It is not surprising then that the one size fits all approach of some commercially available public clouds, such as Amazon EC2, would not fit everybody. Tightly coupled applications suffer on EC2 because of insufficient communication bandwidth. It is equally unsurprising that Amazon could deploy a reconfigured cloud infrastructure to provide virtual clusters with acceptable HPC performance.

The fact that a range of computing resources can now be acquired on-demand for a reasonable market price will certainly drive the marketplace. For all the reasons cited by Bill St. Arnaud and others, there will be business and environmental decisions to be made around the cost and carbon footprint involved in owning your own compute resources. The fundamental business trade-off will have to be made in terms of how much “base” to own versus how much “peak” to rent. Even if commercial public clouds cannot be used for security or regulatory issues, enterprise clouds will be deployed to realize many of the same benefits of economy of scale, improved utilization, and ease of application deployment. To be sure, commodity, on-demand computing resources will become a fixture on the computing landscape.

But is this the end of the story?

As clouds mature, cloud users will certainly want to develop more extensive application systems that go beyond the basic client-provider model of commercial public clouds. Different governmental and scientific organizations will want to collaborate for national and scientific goals. Businesses will also want to collaborate where it delivers value and gives them an edge in the marketplace. It is easy to imagine a business-to-business scenario that requires the exchange of both data and VMIs. Clearly this will require interoperability and resource federation.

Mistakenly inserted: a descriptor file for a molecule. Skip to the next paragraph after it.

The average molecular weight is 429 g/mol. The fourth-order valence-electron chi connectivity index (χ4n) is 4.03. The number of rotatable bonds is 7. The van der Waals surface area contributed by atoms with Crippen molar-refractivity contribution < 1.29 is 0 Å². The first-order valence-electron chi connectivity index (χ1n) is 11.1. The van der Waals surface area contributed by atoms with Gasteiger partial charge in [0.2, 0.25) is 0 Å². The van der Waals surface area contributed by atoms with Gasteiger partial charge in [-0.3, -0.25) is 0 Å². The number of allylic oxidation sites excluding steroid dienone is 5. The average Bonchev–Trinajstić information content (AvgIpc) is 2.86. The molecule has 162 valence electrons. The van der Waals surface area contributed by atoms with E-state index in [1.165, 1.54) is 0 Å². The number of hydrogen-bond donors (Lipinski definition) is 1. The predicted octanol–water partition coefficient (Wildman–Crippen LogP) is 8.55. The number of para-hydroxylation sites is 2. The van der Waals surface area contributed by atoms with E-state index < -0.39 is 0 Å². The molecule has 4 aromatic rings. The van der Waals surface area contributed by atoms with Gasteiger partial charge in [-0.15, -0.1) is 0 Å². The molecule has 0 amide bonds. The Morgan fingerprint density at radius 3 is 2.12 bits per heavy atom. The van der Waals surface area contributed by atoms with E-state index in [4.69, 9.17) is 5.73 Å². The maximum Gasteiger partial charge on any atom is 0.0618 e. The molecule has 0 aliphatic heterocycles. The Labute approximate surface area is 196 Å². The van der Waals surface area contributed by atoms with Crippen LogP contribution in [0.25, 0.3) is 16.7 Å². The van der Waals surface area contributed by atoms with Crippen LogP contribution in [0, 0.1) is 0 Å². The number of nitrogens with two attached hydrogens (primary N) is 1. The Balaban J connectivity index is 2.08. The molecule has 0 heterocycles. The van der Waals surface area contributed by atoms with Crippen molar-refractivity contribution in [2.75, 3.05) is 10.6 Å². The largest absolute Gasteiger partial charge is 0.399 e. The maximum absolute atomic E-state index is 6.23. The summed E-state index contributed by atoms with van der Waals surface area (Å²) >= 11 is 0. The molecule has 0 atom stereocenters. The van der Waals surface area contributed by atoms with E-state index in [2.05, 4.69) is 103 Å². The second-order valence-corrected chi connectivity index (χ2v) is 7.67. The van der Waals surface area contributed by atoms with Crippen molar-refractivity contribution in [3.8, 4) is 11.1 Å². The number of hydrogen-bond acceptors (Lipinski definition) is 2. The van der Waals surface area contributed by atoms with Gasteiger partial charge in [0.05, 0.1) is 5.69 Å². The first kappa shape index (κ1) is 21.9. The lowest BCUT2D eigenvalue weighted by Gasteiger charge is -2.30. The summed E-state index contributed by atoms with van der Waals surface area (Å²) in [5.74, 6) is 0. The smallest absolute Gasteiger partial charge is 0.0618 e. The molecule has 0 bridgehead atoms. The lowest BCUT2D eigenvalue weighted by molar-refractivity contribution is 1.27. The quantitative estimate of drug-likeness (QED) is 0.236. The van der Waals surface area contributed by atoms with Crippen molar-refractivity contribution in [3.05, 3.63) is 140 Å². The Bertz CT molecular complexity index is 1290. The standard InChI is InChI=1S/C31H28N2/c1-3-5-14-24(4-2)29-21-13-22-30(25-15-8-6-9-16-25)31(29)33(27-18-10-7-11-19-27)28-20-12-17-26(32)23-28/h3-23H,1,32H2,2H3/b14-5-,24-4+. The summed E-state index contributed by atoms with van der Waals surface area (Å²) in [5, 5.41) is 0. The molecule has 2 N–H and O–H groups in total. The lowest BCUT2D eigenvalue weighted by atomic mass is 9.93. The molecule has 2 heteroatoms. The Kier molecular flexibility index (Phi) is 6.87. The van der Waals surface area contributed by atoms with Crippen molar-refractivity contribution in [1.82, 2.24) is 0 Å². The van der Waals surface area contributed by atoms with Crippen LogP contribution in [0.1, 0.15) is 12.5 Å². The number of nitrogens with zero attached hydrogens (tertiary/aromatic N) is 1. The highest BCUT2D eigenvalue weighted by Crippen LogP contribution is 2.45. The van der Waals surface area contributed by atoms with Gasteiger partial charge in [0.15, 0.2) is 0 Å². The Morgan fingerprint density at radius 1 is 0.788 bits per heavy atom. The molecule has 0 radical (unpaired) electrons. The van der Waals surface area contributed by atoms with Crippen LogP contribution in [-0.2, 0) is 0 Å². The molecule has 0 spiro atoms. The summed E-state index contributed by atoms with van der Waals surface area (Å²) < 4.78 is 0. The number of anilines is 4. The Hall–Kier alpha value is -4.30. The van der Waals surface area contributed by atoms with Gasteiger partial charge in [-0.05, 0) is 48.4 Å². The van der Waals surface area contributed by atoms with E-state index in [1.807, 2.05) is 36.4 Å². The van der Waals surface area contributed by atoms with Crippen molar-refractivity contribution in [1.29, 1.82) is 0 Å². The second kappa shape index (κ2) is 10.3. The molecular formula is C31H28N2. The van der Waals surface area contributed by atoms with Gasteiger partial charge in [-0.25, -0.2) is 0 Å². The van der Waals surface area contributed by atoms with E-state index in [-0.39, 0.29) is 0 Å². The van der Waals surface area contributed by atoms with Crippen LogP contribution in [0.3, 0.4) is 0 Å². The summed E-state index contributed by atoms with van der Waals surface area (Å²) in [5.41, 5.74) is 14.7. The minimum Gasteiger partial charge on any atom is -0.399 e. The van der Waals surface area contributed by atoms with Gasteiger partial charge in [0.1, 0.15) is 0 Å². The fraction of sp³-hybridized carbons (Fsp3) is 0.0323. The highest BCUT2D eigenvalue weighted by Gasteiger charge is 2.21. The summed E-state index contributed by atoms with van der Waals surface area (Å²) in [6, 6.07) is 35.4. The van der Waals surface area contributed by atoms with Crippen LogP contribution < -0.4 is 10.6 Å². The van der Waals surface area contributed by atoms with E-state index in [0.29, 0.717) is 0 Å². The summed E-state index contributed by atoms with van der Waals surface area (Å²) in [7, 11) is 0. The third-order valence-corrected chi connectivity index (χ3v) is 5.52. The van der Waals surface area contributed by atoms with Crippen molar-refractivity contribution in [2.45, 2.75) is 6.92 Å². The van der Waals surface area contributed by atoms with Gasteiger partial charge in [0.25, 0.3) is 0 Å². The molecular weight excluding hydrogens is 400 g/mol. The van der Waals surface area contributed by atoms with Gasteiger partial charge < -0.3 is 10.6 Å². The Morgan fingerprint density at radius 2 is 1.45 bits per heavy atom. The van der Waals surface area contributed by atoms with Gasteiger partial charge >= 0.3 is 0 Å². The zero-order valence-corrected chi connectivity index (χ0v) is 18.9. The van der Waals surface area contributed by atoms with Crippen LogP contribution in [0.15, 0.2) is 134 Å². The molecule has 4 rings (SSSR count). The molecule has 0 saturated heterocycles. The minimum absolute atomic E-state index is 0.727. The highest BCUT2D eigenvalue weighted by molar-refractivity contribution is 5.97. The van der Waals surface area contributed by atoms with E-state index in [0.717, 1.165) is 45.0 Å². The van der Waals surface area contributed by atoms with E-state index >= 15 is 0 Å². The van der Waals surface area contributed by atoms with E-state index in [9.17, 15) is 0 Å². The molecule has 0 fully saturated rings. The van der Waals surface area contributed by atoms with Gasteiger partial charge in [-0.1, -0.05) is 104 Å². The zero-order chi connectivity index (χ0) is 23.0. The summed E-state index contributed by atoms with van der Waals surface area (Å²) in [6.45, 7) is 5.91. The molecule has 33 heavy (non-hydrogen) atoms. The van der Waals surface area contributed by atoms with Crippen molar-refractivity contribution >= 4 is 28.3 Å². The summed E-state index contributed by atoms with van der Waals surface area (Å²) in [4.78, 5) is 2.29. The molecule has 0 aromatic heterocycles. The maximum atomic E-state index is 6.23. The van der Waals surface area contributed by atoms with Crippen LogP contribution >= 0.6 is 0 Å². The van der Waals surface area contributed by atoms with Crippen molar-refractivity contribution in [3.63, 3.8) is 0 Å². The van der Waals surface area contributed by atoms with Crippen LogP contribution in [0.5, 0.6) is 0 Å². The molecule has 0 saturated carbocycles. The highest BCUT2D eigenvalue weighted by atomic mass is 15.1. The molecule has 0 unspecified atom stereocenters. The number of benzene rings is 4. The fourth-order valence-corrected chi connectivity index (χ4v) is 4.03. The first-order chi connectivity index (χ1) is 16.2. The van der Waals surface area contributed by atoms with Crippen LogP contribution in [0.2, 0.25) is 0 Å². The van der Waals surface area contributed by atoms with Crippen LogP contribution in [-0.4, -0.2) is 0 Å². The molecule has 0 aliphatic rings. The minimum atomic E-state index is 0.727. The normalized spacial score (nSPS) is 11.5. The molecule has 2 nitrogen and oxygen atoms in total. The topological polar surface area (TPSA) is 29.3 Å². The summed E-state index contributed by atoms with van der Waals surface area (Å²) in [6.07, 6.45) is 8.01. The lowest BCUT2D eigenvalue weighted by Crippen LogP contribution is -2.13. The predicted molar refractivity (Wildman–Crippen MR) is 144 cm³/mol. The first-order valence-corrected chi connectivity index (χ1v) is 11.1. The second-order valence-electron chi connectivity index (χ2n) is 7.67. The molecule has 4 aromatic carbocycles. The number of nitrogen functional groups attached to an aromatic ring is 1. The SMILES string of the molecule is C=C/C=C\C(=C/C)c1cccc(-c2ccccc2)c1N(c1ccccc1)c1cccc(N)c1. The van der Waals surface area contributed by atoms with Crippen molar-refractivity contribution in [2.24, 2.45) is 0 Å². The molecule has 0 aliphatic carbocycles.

To this end, people are starting to talk about inter-clouds, federated clouds, or community clouds. Securely managing such systems will require federated identity management and role-based authorization to instantiate virtual organizations. Distributed workflow management tools will be required to manage data transfers and process scheduling. Organizations such as the International Grid Trust Federation will have to be set-up to make it all work. This secure management of sets of distributed resources is far beyond what the current public cloud providers are offering.

To sum it all up in one phrase – grids are about federation; clouds are about provisioning. To say “data can cross enterprise and data center boundaries in new ways” is to elide the issues of security and governance across administrative domains. These issues have to be addressed regardless of what technology is being used. To say “grid computing required too much hardware, too much software and way too much money” is to ignore two items:

  1. the hardware, software and money that Amazon has sunk into EC2 and Virtual Clusters, and
  2. the fact that clouds by themselves do nothing to reduce the “vast complexity” of federation management.

The important achievement to focus on here is that virtualization has enabled a simple client-provider API for the on-demand provisioning of resources. If you need an inter-cloud, a grid, or whatever you want to call it, some type of virtual organization management will be necessary. The challenge to the distributed infrastructures community is to make such inter-cloud deployment as easy as “next, next, install.” This will be critical for inter-clouds to build a self-sustaining market.

Buzzwords become loaded with baggage from previous implementations and hype resulting in unrealized expectations. (It is hard to imagine that cloud computing will be completely immune to unrealized expectations!) The advent of cloud computing is indeed an important evolutionary step, but the federation concept is looming larger than ever – whatever we call it.